Miss Alice Bates

PhD thesis submitted September 2016, Bachelor of Engineering with first class honours, University of Auckland
Research Fellow
ANU College of Engineering and Computer Science

Areas of expertise

  • Signal Processing 090609

Research interests

Sampling, reconstruction and processing of signals with spherical geometry. Some applications I have worked on are fibre structure estimation in diffusion MRI and the modeling of the head-related transfer function in acoustics.


I am a Research Fellow in the Signal Processing Group, Research School of Engineering at the Australian National University under the supervision of Professor Rodney Kennedy. My PhD thesis, titled Applied Sampling and Reconstruction of Signals on the Sphere, was submitted September 2016.  I obtained my Bachelor of Engineering with Honours Degree, specialising in electrical engineering, at the University of Auckland where I received a Senior Scholar Award for first in my cohort. My research interests include image and other forms of signal processing. 

The topic of my thesis was the application driven development of signal processing techniques for the collection and processing of signals with spherical geometry. Some applications I have worked on are estimating the intra-voxel fibre structure in diffusion magnetic resonance imaging, and the sampling and reconstruction of the head-related transfer function in acoustics.

My postdoctoral work continues on from the work on applying spherical signal processing techniques to diffusion magnetic resonance imaging carried out during my PhD.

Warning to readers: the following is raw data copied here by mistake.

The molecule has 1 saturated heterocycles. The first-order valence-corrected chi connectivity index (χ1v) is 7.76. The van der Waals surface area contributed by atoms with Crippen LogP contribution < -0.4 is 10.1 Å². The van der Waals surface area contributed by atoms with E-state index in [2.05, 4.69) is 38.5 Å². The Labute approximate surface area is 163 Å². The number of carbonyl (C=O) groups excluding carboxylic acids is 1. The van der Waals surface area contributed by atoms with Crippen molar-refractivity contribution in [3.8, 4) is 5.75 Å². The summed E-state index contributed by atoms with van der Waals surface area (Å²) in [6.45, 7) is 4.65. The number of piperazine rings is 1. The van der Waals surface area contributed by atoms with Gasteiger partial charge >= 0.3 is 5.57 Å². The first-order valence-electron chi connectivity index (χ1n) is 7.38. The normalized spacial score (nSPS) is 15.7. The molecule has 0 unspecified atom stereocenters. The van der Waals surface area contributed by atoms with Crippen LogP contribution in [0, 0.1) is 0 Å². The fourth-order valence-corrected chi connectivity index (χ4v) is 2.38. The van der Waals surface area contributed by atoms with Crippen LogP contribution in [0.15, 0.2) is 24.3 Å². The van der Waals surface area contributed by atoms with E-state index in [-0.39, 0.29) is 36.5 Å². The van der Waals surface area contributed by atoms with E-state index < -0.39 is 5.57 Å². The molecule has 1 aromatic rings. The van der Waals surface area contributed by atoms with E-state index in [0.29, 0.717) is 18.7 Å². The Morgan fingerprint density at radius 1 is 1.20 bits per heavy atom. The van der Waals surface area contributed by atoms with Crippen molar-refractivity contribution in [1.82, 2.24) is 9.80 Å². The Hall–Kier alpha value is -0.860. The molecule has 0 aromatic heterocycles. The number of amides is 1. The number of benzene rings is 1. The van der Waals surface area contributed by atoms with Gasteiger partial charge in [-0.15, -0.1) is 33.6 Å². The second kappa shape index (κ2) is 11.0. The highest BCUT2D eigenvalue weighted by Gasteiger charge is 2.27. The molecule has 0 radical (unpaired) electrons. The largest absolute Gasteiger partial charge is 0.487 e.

Researcher's projects

I am currently working on spherical signal processing applied to diffusion MRI as part of the DP170101897:

The Project aims to develop optimal, efficient and robust signal processing methods for diffusion magnetic resonance imaging (dMRI) with significantly reduced scan times, consistent with what patients can actually tolerate. The novel processing methods will exploit spherical geometries, which encode information about white matter fibres in the brain, for collection and reconstruction of images. The Project will advance engineering knowledge in a multi-disciplinary young field and will crucially accelerate the data collection/processing pipeline while maintaining high fidelity reconstruction. Non-invasive and inexpensive early detection of many neurological disorders such as dementia are expected to become feasible via Team's findings.

Return to top

Updated:  08 December 2019 / Responsible Officer:  Director (Research Services Division) / Page Contact:  Researchers